The toxic side of online beauty forums
I’ve always been extremely into beauty and skincare, even from a young age. I’ve been doing my makeup everyday since middle school and have kept up with the latest skincare trends. Growing up with my mom telling me about some unusual Japanese tricks, such as using horse oil for your skin, I’ve never been one to shy away from trying products. Especially in quarantine, I think a lot of people got really invested in skin care as some skin care influencers like Hyram got really popular on TikTok, inspiring viewers to examine their products and trade them in for new ones. I also hopped on this trend, but took it a step further by finding other skincare communities online, such as Reddit. I quickly found the subreddits r/SkincareAddiction and r/AsianBeauty. What started as a fun, informative way to keep myself occupied during quarantine quickly became the source of extreme anxiety for me.
These subreddits are filled with information that can help you compile the perfect skincare routine for you and learn about things you were doing wrong. AsianBeauty is more because it isn’t just skincare specific, however a lot of the content is geared towards Asian skincare products specifically. My quest for perfect skin began. Soon I discovered how to use chemical exfoliation so I could clear the smallest bumps on my face.
Then, the sunscreen started. Yes, sunscreen. Often referred to as the most important tool for anti-aging, r/AsianBeauty and r/SkincareAddiction are both obsessed with sunscreen talk. On the one hand, it is legitimate information. The sun is extremely damaging due to its capabilities to cause skin cancer and premature aging. I used to apply it to prevent burns, but that was just in the summer. Soon I was reading how you had to actually apply sunscreen everyday (even indoors!) year round, or else you’re risking exposure that accumulates over time. The image forming in my mind about looking like a leather bag when I’m older consumed me. I read about the extreme practices that some women took, such as not doing certain activities in order to block the sun, and soon felt like I just wasn’t doing enough. Combined with how prized paleness is in some Asian countries, I could actually find these products to help me fuel my newfound fear of the sun. This is also largely representative of colorism in the Asian community, which is unfortunately quite a prevalent issue. Originally, this stemmed from the idea that being pale meant that one could afford the luxury of staying indoors and not tending to the fields, signaling wealth and class. However, the abundance of skin lightening products and this aversion to melanin further pushes people into various practices to avoid the sun, such as umbrellas and special UPF driving gloves to prevent hand wrinkles. Soon, my habit became consuming. I couldn’t even drive to Target without slathering on sunscreen and making sure I was completely covered. It didn’t seem like an issue at first, because I told myself that I was just looking out for my health and long term skincare. Eventually, I realized I was developing an extreme issue. I slowly backed away from these communities and tried to fixate on some new things (such as haircare) but this weird fear of the sun still hasn’t totally gone away. And it’s not really something that you would readily explain to your friends that you’re facing a fear of the sun because Reddit convinced you to have one.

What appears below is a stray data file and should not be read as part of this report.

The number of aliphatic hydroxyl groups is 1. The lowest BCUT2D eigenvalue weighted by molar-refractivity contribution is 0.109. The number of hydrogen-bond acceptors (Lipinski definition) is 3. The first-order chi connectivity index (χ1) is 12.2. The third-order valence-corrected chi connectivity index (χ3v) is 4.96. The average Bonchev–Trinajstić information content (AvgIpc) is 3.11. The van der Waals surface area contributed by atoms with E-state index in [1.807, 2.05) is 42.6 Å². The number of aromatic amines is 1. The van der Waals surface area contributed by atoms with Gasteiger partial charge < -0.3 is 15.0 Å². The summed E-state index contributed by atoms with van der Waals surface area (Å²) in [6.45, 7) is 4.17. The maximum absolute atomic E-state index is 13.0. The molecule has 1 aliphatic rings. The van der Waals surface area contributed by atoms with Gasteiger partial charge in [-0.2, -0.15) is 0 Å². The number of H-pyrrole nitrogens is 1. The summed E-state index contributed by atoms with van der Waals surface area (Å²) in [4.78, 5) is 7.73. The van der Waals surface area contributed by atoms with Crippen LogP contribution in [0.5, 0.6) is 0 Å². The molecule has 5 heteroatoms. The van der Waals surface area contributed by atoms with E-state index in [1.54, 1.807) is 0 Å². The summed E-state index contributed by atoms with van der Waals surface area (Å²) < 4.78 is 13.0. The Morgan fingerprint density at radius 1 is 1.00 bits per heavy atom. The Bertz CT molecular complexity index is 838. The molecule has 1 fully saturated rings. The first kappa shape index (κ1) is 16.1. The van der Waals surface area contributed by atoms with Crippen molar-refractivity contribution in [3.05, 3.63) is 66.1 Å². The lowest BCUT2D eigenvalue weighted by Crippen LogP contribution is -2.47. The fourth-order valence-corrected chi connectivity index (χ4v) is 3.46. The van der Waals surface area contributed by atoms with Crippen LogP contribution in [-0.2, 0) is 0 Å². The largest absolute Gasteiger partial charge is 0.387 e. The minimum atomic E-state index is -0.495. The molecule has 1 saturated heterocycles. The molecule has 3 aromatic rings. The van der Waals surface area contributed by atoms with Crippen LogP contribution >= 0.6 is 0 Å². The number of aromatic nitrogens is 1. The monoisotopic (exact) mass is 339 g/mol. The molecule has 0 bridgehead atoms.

I can’t say it is all bad because I did learn some genuinely useful information. But there aren’t many actual experts in the field (such as dermatologists) moderating the content. Though people try to make it very clear that no one is a professional, threads can quickly become condescending and it’s hard not to feel like you’re not drastically ruining your skin just because a random user said so. Also, I want to acknowledge that clearly I had a big interest in beauty before and have always had this subtle fear of growing old. I know that not everyone has these pre-existing issues, but being aware of how these communities can damage your mental health under the guise of helpfulness is really crucial. It’s hard to recognize the damage because it’s not like these Reddit threads or skincare experts are lying. It is true that the sun causes most signs of premature photoaging and wearing sunscreen can prevent those deep wrinkles from forming and protects you against skin cancer as well! That’s precisely the problem with these issues — it’s hard to find problems with something that really is beneficial for you. However, the one wrinkle or two I may receive outweighs the constant anxiety I felt being near a window. Just be cautious before diving into an interest you have, because soon it can just exploit your insecurities and fears, bringing you to a dark place.